What Is An AV Receiver?
An AV Receiver is the heart of your home cinema system. If you’re just getting started into the world of home cinema, it can be confusing. We’re going to try and help with this and provide an overview of what AV Receivers do.
Connects everything together
The AV Receiver (or AVR) will act as a switch for all your sources. Typically speaking, you would plug all of your sources into the AVR, which then outputs to your TV or Projector. You will plug an HDMI cable into the HDMI output from things such as your Blu-ray Player, Sky Box or Playstation and then into the inputs on the rear of the AVR. Typically, you can then go into the menu and label the inputs, so instead of HDMI 1, HDMI 2 etc, you can call them what you like, so Blu-ray player, Sky, or on some models they come pre-named with popular sources. The AVR will output the video to your TV or Projector, once again using a HDMI cable.
You can also connect audio products to your AVR, you normally get both digital and analogue audio connections, so if you have a wireless music streamer such as a Sonos CONNECT or Bluesound NODE 2i, you can plug these into your AVR. Some models also include a dedicated phono input for turntables.
Drives your speakers
The AVR will also drive/power your passive speakers using the amplifier(s) that are built-in. You connect the speakers to the AVR using speaker cable, which connects to the red/black or red/white connections/terminals on the rear. The different audio channels are taken from your inputs, split up, amplified and then sent to the corresponding speaker terminal, which then drives your speakers.
Surround-sound format decoding
Video comes with a soundtrack and that soundtrack can be in a variety of formats. Formats include Dolby Digital, Dolby Atmos and DTS:X. These formats need decoding in order for the AVR to know which speakers to send the audio to.
For a surround sound set up, as a minimum you require a 5.1 speaker configuration. The “5” in 5.1 relates to the speakers around the room, so front left & right, a centre speaker, and a rear left & right. The “1” relates to the subwoofer, required for low end frequencies, normally a subwoofer will have a built in amplifier, so you connect this to the subwoofer output on using a subwoofer phono cable.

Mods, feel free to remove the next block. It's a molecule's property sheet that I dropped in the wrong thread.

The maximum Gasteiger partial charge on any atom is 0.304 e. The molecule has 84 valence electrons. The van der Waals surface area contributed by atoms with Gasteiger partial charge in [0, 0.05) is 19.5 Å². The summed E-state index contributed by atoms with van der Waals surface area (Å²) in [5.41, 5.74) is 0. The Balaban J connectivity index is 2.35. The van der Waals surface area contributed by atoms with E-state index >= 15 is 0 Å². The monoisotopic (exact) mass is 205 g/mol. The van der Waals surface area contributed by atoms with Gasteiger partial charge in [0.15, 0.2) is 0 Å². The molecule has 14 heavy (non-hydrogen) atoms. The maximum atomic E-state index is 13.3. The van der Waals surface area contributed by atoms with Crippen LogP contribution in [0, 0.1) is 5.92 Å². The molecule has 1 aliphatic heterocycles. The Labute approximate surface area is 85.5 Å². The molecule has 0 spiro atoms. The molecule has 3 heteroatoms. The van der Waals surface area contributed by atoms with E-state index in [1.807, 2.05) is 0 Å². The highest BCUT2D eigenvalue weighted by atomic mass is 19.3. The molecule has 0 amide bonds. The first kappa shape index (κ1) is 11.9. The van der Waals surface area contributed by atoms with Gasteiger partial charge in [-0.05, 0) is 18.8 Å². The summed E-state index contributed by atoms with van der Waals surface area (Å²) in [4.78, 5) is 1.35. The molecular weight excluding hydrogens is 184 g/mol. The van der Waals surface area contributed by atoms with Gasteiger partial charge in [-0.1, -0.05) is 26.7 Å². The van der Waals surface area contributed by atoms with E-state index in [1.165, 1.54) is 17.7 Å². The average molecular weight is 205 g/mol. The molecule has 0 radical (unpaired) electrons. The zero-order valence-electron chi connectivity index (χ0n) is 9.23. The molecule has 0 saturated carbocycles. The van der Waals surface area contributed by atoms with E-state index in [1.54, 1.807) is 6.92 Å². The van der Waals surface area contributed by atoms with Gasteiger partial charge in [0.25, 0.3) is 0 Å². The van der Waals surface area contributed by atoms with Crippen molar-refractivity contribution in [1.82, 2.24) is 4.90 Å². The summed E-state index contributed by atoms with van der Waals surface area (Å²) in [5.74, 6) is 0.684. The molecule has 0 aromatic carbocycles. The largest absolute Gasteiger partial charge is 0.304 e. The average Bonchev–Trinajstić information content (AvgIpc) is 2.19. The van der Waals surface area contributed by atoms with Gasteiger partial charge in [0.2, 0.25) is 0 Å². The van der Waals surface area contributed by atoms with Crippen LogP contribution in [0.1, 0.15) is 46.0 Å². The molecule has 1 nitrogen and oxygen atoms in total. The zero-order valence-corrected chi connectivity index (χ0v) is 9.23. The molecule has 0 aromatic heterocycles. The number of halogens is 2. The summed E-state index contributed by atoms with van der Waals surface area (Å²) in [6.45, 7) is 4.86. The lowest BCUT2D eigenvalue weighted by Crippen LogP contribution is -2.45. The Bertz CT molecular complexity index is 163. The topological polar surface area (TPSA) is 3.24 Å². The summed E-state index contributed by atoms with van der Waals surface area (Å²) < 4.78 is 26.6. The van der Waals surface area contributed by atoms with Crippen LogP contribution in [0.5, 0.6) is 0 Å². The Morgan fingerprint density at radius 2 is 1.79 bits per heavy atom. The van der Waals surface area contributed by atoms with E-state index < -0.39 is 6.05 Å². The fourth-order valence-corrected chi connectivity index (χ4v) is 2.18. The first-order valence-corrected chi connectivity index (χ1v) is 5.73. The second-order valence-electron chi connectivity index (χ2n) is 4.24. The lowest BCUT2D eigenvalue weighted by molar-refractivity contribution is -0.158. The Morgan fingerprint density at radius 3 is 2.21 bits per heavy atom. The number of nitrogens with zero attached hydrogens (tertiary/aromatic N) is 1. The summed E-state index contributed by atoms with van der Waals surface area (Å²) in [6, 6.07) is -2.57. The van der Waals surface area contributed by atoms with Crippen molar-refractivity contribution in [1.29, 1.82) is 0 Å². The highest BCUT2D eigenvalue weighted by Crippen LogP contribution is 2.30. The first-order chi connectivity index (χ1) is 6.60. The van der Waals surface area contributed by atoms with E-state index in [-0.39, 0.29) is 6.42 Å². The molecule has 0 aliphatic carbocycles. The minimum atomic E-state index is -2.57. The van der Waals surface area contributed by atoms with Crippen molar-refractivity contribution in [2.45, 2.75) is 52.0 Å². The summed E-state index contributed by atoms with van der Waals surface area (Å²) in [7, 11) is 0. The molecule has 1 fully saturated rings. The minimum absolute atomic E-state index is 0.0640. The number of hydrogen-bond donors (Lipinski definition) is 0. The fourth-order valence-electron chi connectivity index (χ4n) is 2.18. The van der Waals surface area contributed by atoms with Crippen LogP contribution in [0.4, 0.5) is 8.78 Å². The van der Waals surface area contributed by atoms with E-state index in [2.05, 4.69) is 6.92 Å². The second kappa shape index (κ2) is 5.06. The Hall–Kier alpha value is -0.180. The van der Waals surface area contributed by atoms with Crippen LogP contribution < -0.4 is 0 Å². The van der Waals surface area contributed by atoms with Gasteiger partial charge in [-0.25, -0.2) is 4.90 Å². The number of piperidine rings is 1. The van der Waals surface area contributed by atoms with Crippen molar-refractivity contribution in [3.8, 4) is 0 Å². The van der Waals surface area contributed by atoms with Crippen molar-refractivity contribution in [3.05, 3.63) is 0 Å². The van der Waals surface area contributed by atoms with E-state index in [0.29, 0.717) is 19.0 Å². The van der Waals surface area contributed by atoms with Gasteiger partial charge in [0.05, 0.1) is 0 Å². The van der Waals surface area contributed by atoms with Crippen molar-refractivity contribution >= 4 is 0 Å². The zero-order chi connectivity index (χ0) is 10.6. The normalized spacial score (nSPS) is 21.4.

You can change the speaker configuration by adding more speakers, for example another popular configuration is a 7.1, so you’ve got your front left & right, centre speaker, surround left & right and surround back left & right. You can always go bigger and have more speakers (providing your AVR has enough channels).
If you have a large room, or just want more “oomph” you can also add an additional subwoofer, so creating a 5.2 or a 7.2.
To take advantage of the Dolby Atmos sound format, as a minimum you add two more channels to the configuration, which for best results are installed in the ceiling of the room or you can use up-firing speakers. For example, a 5.1.2 configuration has the front left & right, centre, rear left & right, subwoofer and top middle left & right (in-ceiling or up-firing).
The majority of AVRs now come with some music streaming ability built in and most come with Wi-Fi or Ethernet to connect it to your home network.
Bluetooth is very common, allowing you to connect your smart phone or tablet and play the audio through the system. Spotify Connect is great for Spotify Users, you tap the little speaker icon in the Spotify app and you will see the AVR, select it and you’re ready to start enjoying music. For iPhone users, some models have Apple Airplay. These are quite basic music streaming features but they are very useful and a handy feature to look out for.
Some AVRs have more advanced music streaming built-in, and become part of quite advanced multi-room audio systems. Denon’s range of AVRs have their HEOS wirless multi-room system on board, and NAD AVRs have Bluesound’s BluOS system.
AV Receiver vs AV Amplifier: The only difference between these two is the that an AV Receiver has a FM radio tuner built-in.
Passive Speakers: Passive speakers are speakers that require amplification to work. Active speakers have amplifiers built in.
Channel: Each speaker is a channel, so if you had just a front left and right speaker, you have two channels.
Up-firing speaker: These are speakers that sit on top of your front left & right speakers, and fire sound at the ceiling which then reflects off the ceiling and is directed at the listener. These are used for Dolby Atmos configurations when in-ceiling speakers cannot be used
Bluetooth: Bluetooth is a method of streaming data from one device to another, most commonly used to stream audio from smart phones to wireless speakers, soundbars, headphones, amplifiers, or AV Receivers.
HDMI: HDMI has replaced things like SCART or component video, it carries video and audio signals.
Digital audio input: Some of your sources may output a digital audio signal. These will can be plugged into a digital audio signal, most AVRs with come with a Optical input or Coaxial input.
Analogue audio input: Some of your sources may output an analogue audio signal, these can be plugged in to the analogue audio inputs on the AVR. Most analogue audio connections are made using L+R analogue phono interconnects, which are colour coded.
Dolby Atmos: Dolby Atmos is a revolutionary sound format, with speakers above your head, you experience a really immersive sound, with the sound not only coming from the speakers around you, but also from above.